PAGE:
I was toying with using for the subject line something like "Duckage Delight". It sure was delightful in that regard, as was the weather. Being not a good enough birder to get out there in the cold and wind, today was finally the one for me to go to Jones Inlet and try for much needed King Eider pictures.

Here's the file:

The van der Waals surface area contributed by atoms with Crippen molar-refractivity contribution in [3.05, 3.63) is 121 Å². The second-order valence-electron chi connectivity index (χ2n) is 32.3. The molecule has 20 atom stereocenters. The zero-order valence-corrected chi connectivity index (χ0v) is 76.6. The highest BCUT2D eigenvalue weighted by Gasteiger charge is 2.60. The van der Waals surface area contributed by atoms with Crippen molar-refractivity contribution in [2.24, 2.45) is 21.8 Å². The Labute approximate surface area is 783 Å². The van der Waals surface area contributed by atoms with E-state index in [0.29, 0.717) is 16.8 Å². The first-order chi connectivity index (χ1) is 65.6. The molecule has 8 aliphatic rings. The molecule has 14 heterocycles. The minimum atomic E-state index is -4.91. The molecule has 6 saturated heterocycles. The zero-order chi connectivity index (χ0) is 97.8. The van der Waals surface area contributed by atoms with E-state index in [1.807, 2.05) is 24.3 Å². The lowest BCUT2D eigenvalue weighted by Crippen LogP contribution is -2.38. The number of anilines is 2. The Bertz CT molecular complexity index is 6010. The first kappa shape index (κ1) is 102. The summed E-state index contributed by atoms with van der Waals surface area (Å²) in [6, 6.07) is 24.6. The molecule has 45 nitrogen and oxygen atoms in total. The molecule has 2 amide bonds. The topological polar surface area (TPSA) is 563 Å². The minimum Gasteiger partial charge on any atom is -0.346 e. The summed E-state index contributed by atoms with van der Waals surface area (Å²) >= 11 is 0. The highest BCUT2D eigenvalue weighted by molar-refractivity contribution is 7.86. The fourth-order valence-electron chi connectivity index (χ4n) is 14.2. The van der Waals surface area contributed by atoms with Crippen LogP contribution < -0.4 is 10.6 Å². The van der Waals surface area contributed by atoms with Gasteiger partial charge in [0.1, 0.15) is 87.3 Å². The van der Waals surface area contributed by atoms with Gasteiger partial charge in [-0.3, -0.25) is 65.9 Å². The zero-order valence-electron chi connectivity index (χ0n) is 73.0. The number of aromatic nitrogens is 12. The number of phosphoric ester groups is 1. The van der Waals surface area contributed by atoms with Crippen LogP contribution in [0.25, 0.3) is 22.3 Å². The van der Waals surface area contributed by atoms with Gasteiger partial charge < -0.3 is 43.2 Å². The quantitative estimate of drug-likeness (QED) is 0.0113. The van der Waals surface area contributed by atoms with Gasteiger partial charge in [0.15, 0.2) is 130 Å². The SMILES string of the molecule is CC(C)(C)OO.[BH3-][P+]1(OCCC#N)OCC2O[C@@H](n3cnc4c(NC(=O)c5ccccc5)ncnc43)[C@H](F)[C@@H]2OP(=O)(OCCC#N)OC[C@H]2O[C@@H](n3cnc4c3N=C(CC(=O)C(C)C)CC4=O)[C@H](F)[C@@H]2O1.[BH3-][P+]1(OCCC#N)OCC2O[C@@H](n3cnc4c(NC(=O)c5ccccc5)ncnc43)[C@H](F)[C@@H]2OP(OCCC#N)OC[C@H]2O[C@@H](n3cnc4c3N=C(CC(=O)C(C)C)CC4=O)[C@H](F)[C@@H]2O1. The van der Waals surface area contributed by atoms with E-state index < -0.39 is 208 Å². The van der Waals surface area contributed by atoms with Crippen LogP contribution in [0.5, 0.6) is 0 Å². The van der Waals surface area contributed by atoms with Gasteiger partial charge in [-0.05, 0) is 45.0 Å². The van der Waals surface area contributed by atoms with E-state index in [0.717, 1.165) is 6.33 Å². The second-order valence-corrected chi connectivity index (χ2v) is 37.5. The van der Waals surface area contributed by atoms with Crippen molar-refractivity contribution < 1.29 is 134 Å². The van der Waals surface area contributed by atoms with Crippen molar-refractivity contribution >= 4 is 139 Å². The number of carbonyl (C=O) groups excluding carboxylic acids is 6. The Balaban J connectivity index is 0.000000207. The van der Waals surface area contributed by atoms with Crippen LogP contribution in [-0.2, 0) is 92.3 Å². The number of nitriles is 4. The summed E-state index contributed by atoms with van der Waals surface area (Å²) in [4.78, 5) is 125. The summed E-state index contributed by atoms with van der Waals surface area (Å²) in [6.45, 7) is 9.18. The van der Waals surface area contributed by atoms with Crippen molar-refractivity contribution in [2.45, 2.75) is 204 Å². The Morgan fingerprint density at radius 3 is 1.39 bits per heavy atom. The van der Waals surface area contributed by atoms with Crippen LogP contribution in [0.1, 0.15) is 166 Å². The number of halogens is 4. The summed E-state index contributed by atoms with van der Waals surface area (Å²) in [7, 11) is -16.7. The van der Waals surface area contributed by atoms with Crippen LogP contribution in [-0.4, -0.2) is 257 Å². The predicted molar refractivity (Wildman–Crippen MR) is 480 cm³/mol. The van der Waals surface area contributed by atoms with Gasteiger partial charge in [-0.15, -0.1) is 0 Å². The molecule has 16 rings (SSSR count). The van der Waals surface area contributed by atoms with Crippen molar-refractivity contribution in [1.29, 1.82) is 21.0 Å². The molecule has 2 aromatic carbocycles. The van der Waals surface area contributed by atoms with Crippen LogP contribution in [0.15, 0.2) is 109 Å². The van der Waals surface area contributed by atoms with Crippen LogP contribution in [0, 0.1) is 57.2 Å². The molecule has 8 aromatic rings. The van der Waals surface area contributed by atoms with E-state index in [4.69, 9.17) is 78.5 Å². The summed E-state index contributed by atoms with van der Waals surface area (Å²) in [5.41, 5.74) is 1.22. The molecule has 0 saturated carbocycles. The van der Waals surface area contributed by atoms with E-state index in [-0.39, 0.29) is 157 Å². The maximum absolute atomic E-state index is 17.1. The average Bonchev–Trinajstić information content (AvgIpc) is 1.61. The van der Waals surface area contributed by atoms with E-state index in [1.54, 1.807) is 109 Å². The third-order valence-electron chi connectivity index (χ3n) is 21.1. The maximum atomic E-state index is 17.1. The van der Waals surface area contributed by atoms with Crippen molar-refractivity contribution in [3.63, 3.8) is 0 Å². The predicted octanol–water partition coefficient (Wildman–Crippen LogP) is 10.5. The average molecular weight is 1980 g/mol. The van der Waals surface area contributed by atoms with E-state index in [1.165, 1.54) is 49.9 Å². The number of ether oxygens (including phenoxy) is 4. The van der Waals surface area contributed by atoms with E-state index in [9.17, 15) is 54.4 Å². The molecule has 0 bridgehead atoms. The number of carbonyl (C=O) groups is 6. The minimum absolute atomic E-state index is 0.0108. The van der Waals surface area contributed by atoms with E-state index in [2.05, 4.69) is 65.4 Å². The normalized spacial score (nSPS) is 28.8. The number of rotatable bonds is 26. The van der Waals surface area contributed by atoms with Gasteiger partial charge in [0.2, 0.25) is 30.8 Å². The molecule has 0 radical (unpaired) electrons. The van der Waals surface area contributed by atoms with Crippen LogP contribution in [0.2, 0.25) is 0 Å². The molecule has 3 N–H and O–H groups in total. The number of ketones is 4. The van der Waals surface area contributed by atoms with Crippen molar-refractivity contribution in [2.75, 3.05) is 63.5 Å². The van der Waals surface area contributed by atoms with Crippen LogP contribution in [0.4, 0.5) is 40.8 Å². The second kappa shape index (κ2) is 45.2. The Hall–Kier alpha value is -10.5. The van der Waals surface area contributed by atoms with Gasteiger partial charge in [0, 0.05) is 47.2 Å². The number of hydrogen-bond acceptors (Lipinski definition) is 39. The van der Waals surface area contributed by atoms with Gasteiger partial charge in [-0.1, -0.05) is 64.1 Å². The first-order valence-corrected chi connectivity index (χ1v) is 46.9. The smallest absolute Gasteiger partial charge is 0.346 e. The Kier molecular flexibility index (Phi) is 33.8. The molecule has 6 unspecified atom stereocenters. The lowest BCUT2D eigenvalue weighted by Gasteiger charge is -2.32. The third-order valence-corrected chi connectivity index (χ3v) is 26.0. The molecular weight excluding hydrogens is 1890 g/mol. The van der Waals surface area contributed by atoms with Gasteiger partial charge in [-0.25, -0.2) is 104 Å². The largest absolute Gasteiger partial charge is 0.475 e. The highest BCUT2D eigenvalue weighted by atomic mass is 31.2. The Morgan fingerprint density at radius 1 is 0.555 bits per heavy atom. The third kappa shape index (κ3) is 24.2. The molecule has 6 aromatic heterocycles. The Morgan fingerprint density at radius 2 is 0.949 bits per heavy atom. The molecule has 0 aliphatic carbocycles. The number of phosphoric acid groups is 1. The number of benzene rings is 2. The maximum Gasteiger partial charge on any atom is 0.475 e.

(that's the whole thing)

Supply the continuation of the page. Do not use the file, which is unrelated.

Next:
The first stop, though, was Point Lookout. Coming out from the parking lot at what is now the middle jetty (of 5), there was a large raft of ducks. It's the ocean, so eiders, right? No. Scoters? No. They were Scaup. It's open salt water, then, so they're Greater Scaup, right? No. They were nearly all Lesser Scaup. From the inlet to the fourth jetty, something in the neighborhood of 1500. Also, a number of Bufflehead and even a Common Goldeneye rounded out the strange group of ocean birds. Of course, this is due to the extended cold spell freezing them out of where they were. But still a strange sight. Other ducks at Point Lookout were Common Eider, Surf Scoter, Long-tailed Duck, and Red-breasted Merganser. And then there's that one that you go to Point Lookout for - Harlequin Duck. There are 7 of them continuing, today ranging from the inlet jetty to the second jetty. Also, 2 Bonaparte's Gulls were between the third and fourth jetties. For the younger birders, Jones Inlet used to host hundreds in the winter. Now - something that needs to reported? At Jones Beach, the first stop was the boat basin to look for photo ops on the calm water. Nothing doing there, as ice kept things out of range. I was told of the near adult male King Eider being seen yesterday along the channel heading to the fisherman's parking lot. Not there today, though. Nothing but a few mergansers close in. But looking out toward the Loop Parkway bridge, there was a huge raft of ducks. More scaup, maybe up to 4000. These were too far out for me to positively identify, but everything that I saw today suggests mainly Lesser. So at this point, the long walk to the West End jetty was a necessity. And it was well worth it. I went out to the end of the jetty and sat down to be as inconspicuous as possible. And then the ducks started coming in. it didn't take long until the young male King Eider was in sight. Then the near adult. Then two females. 4 King Eiders among the dozens of Common Eiders. Also present were a smattering of Surf, Black, and White-winged Scoters. And of course, more of that prototypical sea duck - Lesser Scaup. And while I didn't realize it at the time, my pictures revealed a few Greater Scaup here, as well. Throw in a couple of Black Ducks that dropped in, Long-tails flying by, and some Buffleheads keeping to themselves on the east side of the jetty, quite an assemblage of duckage. Another highlight was a Red-necked Grebe that swam in toward the jetty from the east, providing a few nice pictures. I think that at this point, my camera said to me "this is fun". And should I mention the cooperative Purple Sandpipers? For now, I've posted just one picture of the older male King Eider. It can be seen at http://stevewalternature.com/ Steve Walter Bayside, NY -- NYSbirds-L List Info: http://www.NortheastBirding.com/NYSbirdsWELCOME.htm http://www.NortheastBirding.com/NYSbirdsRULES.htm http://www.NortheastBirding.com/NYSbirdsSubscribeConfigurationLeave.htm ARCHIVES: 1) http://email@example.com/maillist.html 2) http://www.surfbirds.com/birdingmail/Group/NYSBirds-L 3) http://birding.aba.org/maillist/NY01 Please submit your observations to eBird: http://ebird.org/content/ebird/ --